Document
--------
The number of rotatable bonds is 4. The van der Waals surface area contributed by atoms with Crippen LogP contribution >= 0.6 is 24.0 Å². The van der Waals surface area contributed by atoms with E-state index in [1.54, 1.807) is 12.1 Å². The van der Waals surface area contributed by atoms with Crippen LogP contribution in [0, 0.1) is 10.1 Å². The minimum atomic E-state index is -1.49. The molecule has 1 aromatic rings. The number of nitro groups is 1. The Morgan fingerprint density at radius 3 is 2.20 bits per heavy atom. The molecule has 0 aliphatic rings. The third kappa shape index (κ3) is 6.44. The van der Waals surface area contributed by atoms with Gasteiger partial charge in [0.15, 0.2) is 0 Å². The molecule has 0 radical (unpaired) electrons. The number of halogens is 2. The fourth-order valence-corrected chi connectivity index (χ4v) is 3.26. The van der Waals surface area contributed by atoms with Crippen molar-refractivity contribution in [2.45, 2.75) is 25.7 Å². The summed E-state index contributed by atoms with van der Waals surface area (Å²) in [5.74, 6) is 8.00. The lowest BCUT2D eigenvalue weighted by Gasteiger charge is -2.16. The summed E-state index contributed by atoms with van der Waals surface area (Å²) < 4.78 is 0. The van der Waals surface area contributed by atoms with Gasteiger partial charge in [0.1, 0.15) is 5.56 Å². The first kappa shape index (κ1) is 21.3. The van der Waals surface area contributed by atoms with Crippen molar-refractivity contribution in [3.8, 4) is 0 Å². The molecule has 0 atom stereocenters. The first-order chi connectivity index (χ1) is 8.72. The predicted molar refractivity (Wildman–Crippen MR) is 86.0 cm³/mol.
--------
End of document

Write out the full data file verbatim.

The number of rotatable bonds is 4. The van der Waals surface area contributed by atoms with Crippen LogP contribution >= 0.6 is 24.0 Å². The van der Waals surface area contributed by atoms with E-state index in [1.54, 1.807) is 12.1 Å². The van der Waals surface area contributed by atoms with Crippen LogP contribution in [0, 0.1) is 10.1 Å². The minimum atomic E-state index is -1.49. The molecule has 1 aromatic rings. The number of nitro groups is 1. The Morgan fingerprint density at radius 3 is 2.20 bits per heavy atom. The molecule has 0 aliphatic rings. The third kappa shape index (κ3) is 6.44. The van der Waals surface area contributed by atoms with Gasteiger partial charge in [0.15, 0.2) is 0 Å². The molecule has 0 radical (unpaired) electrons. The number of halogens is 2. The fourth-order valence-corrected chi connectivity index (χ4v) is 3.26. The van der Waals surface area contributed by atoms with Crippen molar-refractivity contribution in [2.45, 2.75) is 25.7 Å². The summed E-state index contributed by atoms with van der Waals surface area (Å²) in [5.74, 6) is 8.00. The lowest BCUT2D eigenvalue weighted by Gasteiger charge is -2.16. The summed E-state index contributed by atoms with van der Waals surface area (Å²) < 4.78 is 0. The van der Waals surface area contributed by atoms with Gasteiger partial charge in [0.1, 0.15) is 5.56 Å². The first kappa shape index (κ1) is 21.3. The van der Waals surface area contributed by atoms with Crippen molar-refractivity contribution in [3.8, 4) is 0 Å². The molecule has 0 atom stereocenters. The first-order chi connectivity index (χ1) is 8.72. The predicted molar refractivity (Wildman–Crippen MR) is 86.0 cm³/mol.